5 Ways House-Hunting Is Exactly Like Going on a Bunch of First Dates

published Feb 23, 2021
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The first love. The one that got away. The rebound. The fixer upper. The charmer. The One. For me, none of these describe my soccer-playing high school boyfriend, the free spirit who crashed on my couch for three months, or the country-singing burnout convinced he was our generation’s John Prine. Rather, they describe the California-style corner lot; the too-small condo with great views; the mid-century modern ranch that slipped through my fingers. 

If you think about it, house hunting is a whole lot like dating. And while home buying is often stressful, and dating — I can confirm — is a living nightmare, applying the dating approach to house hunting might just be the smartest way to shop. Below, I break down the five reasons you should use your dating experience to inform your house hunting.

You’re thrilled when someone can pair you with a good match.

There’s a big difference between the setups your great-aunt arranges and the ones your friends think would be a fit. Often, the key to finding a fantastic partner involves the help of an expert in all things you. Sarah Georger-Clark, Seattle-based realtor with Metropolist, says, “Meeting with a realtor is like meeting with a matchmaker or a love coach. You sit down and you describe exactly what you’re looking for — your dream partner.”  

When identifying a realtor to help with your house search, seek out someone with experience, and ask around for referrals. If your closest friends all found their partners through the same matchmaker, you’d get that matchmaker’s number! Similarly, if someone in your circle had an excellent experience with their realtor, lock them in.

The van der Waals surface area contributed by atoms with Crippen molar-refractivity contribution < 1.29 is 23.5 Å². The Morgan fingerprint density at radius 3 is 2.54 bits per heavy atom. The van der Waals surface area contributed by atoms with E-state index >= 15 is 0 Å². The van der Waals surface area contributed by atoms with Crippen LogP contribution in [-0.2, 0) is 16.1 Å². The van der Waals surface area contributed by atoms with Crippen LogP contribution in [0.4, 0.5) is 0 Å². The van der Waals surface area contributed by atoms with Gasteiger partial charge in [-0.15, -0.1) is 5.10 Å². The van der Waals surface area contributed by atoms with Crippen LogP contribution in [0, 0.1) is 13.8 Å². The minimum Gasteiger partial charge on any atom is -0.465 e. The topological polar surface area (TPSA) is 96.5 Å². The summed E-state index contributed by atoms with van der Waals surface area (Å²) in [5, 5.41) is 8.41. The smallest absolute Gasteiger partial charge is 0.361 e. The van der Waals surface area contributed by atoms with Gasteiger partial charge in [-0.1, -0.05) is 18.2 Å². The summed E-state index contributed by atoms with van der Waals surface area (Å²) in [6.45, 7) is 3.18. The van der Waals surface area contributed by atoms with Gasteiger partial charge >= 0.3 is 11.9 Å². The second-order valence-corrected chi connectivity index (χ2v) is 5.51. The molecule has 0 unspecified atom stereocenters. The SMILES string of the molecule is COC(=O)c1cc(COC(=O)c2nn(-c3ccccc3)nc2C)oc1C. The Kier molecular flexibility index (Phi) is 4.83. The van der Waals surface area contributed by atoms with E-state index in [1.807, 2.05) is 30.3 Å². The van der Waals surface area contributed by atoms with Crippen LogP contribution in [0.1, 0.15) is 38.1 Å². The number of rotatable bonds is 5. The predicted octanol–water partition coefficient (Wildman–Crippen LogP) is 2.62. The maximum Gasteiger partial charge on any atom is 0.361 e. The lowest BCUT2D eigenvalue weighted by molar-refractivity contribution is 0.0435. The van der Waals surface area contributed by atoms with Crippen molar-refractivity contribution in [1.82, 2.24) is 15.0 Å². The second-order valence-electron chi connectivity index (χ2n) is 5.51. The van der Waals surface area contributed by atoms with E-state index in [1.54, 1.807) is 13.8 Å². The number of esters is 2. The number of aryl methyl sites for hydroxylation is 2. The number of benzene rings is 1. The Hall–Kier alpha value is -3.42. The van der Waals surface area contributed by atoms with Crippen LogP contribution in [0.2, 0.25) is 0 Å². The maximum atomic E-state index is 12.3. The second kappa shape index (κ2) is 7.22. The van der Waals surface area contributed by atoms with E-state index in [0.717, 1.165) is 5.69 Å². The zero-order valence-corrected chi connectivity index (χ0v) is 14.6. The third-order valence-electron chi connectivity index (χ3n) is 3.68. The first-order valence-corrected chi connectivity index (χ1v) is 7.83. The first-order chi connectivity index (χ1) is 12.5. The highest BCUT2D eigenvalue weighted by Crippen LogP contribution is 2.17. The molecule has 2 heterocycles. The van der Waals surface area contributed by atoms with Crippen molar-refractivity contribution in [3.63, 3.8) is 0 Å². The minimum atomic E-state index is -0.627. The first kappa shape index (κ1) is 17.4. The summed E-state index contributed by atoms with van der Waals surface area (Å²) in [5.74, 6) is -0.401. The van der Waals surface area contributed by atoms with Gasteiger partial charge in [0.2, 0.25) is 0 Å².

There’s also the option of leaving your matchmaking up to an algorithm. Hannah Bomze is the CEO and co-founder of an app called Casa Blanca, which acts as a digital matchmaker for prospective homebuyers. “We show people a lot of images and different styles and then based on which ones you like, we learn, ‘Hey, you like high ceilings, you like fireplaces,’” Bomze says. “There’s actually a ton of different data points we’re looking for in how you answer… ” It’s almost like Match.com for homes — and Match.com has resulted in more marriages than any other dating site!

You’ve had luck using apps during your search.

“How’d you two meet?” you’re asked. “Late-night scrolling on the Zillow app,” you reply. This could be your fairytale love story! Whether seriously scrolling or casually browsing when you’re bored, real estate apps expose users to all types of listings and resources that make finding the right home so much easier. “Going on the websites like Redfin or Zillow is almost like going on Tinder where you’re swiping left or swiping right and kind of obsessing over good matches or something that aligns with what you’re looking for,” Georger-Clark says.